Dear Jenn, Caraway and ajwain are different spices. I usually use the whole ajwain seed. Hing is also different from fennel. Hing is made from a resin and never appears in seed form. Thanks for asking! Warm Regards,
Can you please tell me if one would use brown basmati rice or white - does it make a difference? Also, when using as a cleansing, how much should you eat per day?
- Peggy Watson, Placentia, CA 02-28-13
Dear Helen, Make sure the dal is completely cooked before you add the rice. Otherwise the rice will soak up all the water and the dal will remain hard.
Dear Peggy, You can make kitchari with brown or white rice. You can eat until your stomach is satisfied.
An Ayurvedic practitioner told me that whole mung beans are better to be used in Kitchari because it is less constipating. I found various sources online that argue both. Which is your opinion?
- andrea nicole, Montebello, CA 03-23-13
The spices cooking in the ghee fills the house with the most tantalizing aroma. I can hardly wait the hour and half it takes to fully cook... but oh so worth it. Delicious!
I have done a 4 days kitchari cleanse and became so constipated that I couldn't go on longer with it. I drink plenty of filtered water. Any suggestions to avoid that situation? I really would love to do a longer cleanse. Or is this protocol not suitable for me? I am Pitta-Vata (almost even). Thanks for your feedback.
- Maryse, New castle, DE 08-22-13
Is Mung dal vata agrrevating. as it has red cross on V
- monty, Ajax, ON 12-02-13
Mung is the least aggravating of the dals to vata, especially when mixed with ghee or something similar. Thanks!
Thanks for verifying the cook dal first thing. I can't believe some of the recipes I've seen online for kitcheri--no wonder it has a reputation for causing constipation!
Oh my goodness! My first Ayurvedic recipe--I needed to acquire the proper spices and order mung dal, which isn't available locally. The first batch was a bit bland because I was hesitant to add all the spices called for. The second batch was much better, and now I'll begin using more/different spices as I learn the Indian tastes. After a lifetime of failing miserably to be healthy on western foods, I think I've found the cuisine that works for me. I have a Joyful Belly!! ? Yay!
Maryse I have the same problem as you do, I get so constipated I can't continue with it although I'd love to. Hopefully there is a solution to this since I do love kitchari.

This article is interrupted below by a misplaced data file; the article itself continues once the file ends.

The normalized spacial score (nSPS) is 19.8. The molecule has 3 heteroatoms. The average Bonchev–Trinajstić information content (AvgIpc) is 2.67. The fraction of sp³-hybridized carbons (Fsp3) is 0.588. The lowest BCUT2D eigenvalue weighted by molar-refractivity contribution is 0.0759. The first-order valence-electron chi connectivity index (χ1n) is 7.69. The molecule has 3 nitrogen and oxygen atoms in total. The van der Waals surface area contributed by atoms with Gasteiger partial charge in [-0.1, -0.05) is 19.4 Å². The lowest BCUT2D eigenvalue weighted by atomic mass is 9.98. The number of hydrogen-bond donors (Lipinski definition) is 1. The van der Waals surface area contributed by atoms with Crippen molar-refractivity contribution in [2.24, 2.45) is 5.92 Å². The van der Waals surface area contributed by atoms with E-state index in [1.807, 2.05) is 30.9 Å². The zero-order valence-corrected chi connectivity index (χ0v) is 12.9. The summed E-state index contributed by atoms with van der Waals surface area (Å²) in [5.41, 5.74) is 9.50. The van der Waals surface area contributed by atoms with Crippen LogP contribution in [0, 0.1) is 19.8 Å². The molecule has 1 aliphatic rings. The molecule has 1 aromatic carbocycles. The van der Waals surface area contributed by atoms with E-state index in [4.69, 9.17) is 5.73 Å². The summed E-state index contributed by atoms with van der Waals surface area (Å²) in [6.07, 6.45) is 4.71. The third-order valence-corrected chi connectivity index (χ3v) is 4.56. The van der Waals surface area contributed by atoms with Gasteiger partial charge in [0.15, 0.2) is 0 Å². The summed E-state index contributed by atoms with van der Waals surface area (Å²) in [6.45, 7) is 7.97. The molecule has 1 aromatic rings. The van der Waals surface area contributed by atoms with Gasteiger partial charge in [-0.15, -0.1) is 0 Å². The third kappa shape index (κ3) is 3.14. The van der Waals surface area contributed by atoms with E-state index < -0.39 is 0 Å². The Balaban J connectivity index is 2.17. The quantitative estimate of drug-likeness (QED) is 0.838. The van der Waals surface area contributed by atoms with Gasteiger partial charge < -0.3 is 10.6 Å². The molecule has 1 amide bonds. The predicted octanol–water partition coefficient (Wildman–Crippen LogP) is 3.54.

Is it meant to be dry? Mine totally absorbed all the water and is quite dry, tasty but dry... I also added some veggies and nuts at the end.I assume if I want more wet just add more water with the rice??ThanksM
- Martine 07-25-17
Yes Martine, if you want your kitchari to be more soupy, add more water.
Hi, Yes, I know about the constipation. Add marshmallow and slipper elm to the cooking. They soothe and lubricate the intestinal track.
- Mary, AZ 10-07-17
I followed this recpe and soaked split mung beans with Brown Basmati rice; the only spice I did not have was ajwain. During cooking the food was very sticky to the pan and I had to add water numerous times. I was concerned that the brown rice would not cook thoroughly as the water was reduced. The flavor was very good but I experienced a lot of gas. I normally do not have gas from Kitchari. Kindly advise your thoughts. I am tridoshic.D Swann
- Deborah Swann, Trumbull, CT 01-17-18
Dear Deborah - Did you cook the mung beans on their own for a good while as the recipe instructs? They need much more cooking time than the rice.
- Kimberly Kubicke, Asbury park, NJ 06-12-18
This is nasty. It's easy to make but tastes like crap. I don't consider myself a picky eater! I will pretty much eat everything! But I could not eat this. Did anyone else find the taste of this to be very unappealing? This is my first recipe of kitchari that I've experimented with. I had to order the ingredients for this recipe on amazon because I couldn't find them anywhere. I'll probably never use them again. Haha! Oh well. Anyway, hopefully I can find a recipe that i like for kitchari.
We have several other kitchari recipes on the site you might try if you did not like this one.
- Kimberly Kubicke, Asbury park, NJ 09-04-18
Everyone has different tastebuds, but I find it to be delicious, and more importantly, makes my stomach feel so good. Ajwain was suggested as a spice that might be beneficial for my liver and kidneys, as well as help with indigestion and gas, and it happens to add a flavor that I love as well. Thanks so much for the recipe!I have made this recipe several times and always return to it.